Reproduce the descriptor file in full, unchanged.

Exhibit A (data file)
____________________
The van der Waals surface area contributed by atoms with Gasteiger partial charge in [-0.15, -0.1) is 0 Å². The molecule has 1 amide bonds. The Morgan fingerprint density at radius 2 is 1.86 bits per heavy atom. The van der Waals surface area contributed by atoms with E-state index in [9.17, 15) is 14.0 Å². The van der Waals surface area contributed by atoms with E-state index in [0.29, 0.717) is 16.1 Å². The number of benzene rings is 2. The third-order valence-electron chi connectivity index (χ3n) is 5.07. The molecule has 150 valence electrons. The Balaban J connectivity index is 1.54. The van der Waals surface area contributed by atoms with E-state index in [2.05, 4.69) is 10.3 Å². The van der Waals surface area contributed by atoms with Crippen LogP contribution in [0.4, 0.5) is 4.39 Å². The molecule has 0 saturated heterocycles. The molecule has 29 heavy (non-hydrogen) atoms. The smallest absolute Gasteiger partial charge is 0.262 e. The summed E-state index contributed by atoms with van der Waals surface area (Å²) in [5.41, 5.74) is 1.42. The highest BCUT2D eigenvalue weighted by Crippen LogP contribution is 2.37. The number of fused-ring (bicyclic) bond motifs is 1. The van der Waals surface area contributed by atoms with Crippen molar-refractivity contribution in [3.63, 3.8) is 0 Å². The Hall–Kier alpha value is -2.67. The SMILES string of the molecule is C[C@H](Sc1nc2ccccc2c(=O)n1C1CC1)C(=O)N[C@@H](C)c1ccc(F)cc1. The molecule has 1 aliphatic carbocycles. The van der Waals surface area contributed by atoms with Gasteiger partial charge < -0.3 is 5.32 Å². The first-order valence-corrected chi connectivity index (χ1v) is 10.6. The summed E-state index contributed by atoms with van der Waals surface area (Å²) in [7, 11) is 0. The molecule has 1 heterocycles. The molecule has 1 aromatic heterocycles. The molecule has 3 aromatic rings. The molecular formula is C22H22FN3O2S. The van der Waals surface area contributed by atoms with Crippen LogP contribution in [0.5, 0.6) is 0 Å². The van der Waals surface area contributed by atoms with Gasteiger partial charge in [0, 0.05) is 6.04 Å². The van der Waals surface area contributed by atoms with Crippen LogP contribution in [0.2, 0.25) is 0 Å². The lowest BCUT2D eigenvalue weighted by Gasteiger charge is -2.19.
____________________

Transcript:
The van der Waals surface area contributed by atoms with Gasteiger partial charge in [-0.15, -0.1) is 0 Å². The molecule has 1 amide bonds. The Morgan fingerprint density at radius 2 is 1.86 bits per heavy atom. The van der Waals surface area contributed by atoms with E-state index in [9.17, 15) is 14.0 Å². The van der Waals surface area contributed by atoms with E-state index in [0.29, 0.717) is 16.1 Å². The number of benzene rings is 2. The third-order valence-electron chi connectivity index (χ3n) is 5.07. The molecule has 150 valence electrons. The Balaban J connectivity index is 1.54. The van der Waals surface area contributed by atoms with E-state index in [2.05, 4.69) is 10.3 Å². The van der Waals surface area contributed by atoms with Crippen LogP contribution in [0.4, 0.5) is 4.39 Å². The molecule has 0 saturated heterocycles. The molecule has 29 heavy (non-hydrogen) atoms. The smallest absolute Gasteiger partial charge is 0.262 e. The summed E-state index contributed by atoms with van der Waals surface area (Å²) in [5.41, 5.74) is 1.42. The highest BCUT2D eigenvalue weighted by Crippen LogP contribution is 2.37. The number of fused-ring (bicyclic) bond motifs is 1. The van der Waals surface area contributed by atoms with Crippen molar-refractivity contribution in [3.63, 3.8) is 0 Å². The Hall–Kier alpha value is -2.67. The SMILES string of the molecule is C[C@H](Sc1nc2ccccc2c(=O)n1C1CC1)C(=O)N[C@@H](C)c1ccc(F)cc1. The molecule has 1 aliphatic carbocycles. The van der Waals surface area contributed by atoms with Gasteiger partial charge < -0.3 is 5.32 Å². The first-order valence-corrected chi connectivity index (χ1v) is 10.6. The summed E-state index contributed by atoms with van der Waals surface area (Å²) in [7, 11) is 0. The molecule has 1 heterocycles. The molecule has 1 aromatic heterocycles. The molecule has 3 aromatic rings. The molecular formula is C22H22FN3O2S. The van der Waals surface area contributed by atoms with Crippen LogP contribution in [0.5, 0.6) is 0 Å². The van der Waals surface area contributed by atoms with Gasteiger partial charge in [0, 0.05) is 6.04 Å². The van der Waals surface area contributed by atoms with Crippen LogP contribution in [0.2, 0.25) is 0 Å². The lowest BCUT2D eigenvalue weighted by Gasteiger charge is -2.19.